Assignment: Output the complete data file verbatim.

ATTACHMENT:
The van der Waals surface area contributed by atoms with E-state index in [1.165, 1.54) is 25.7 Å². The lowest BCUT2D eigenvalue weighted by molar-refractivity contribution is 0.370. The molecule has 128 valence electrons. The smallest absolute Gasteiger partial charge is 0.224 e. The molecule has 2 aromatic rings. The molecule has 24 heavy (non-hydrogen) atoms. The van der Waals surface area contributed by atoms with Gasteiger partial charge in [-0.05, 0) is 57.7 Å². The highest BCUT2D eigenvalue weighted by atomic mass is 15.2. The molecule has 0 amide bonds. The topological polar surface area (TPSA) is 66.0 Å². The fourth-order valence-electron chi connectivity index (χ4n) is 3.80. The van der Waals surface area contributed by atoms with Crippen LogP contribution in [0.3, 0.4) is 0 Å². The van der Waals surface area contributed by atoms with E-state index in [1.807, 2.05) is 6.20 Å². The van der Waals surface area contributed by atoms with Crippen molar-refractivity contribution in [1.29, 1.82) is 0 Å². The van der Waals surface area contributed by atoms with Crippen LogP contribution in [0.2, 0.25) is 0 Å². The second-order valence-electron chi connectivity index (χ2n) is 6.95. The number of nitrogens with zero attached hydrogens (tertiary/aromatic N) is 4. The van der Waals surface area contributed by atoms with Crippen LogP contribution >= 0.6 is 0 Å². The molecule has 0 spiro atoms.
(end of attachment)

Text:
The van der Waals surface area contributed by atoms with E-state index in [1.165, 1.54) is 25.7 Å². The lowest BCUT2D eigenvalue weighted by molar-refractivity contribution is 0.370. The molecule has 128 valence electrons. The smallest absolute Gasteiger partial charge is 0.224 e. The molecule has 2 aromatic rings. The molecule has 24 heavy (non-hydrogen) atoms. The van der Waals surface area contributed by atoms with Gasteiger partial charge in [-0.05, 0) is 57.7 Å². The highest BCUT2D eigenvalue weighted by atomic mass is 15.2. The molecule has 0 amide bonds. The topological polar surface area (TPSA) is 66.0 Å². The fourth-order valence-electron chi connectivity index (χ4n) is 3.80. The van der Waals surface area contributed by atoms with Crippen LogP contribution in [0.3, 0.4) is 0 Å². The van der Waals surface area contributed by atoms with E-state index in [1.807, 2.05) is 6.20 Å². The van der Waals surface area contributed by atoms with Crippen molar-refractivity contribution in [1.29, 1.82) is 0 Å². The van der Waals surface area contributed by atoms with Crippen LogP contribution in [0.2, 0.25) is 0 Å². The second-order valence-electron chi connectivity index (χ2n) is 6.95. The number of nitrogens with zero attached hydrogens (tertiary/aromatic N) is 4. The van der Waals surface area contributed by atoms with Crippen LogP contribution >= 0.6 is 0 Å². The molecule has 0 spiro atoms.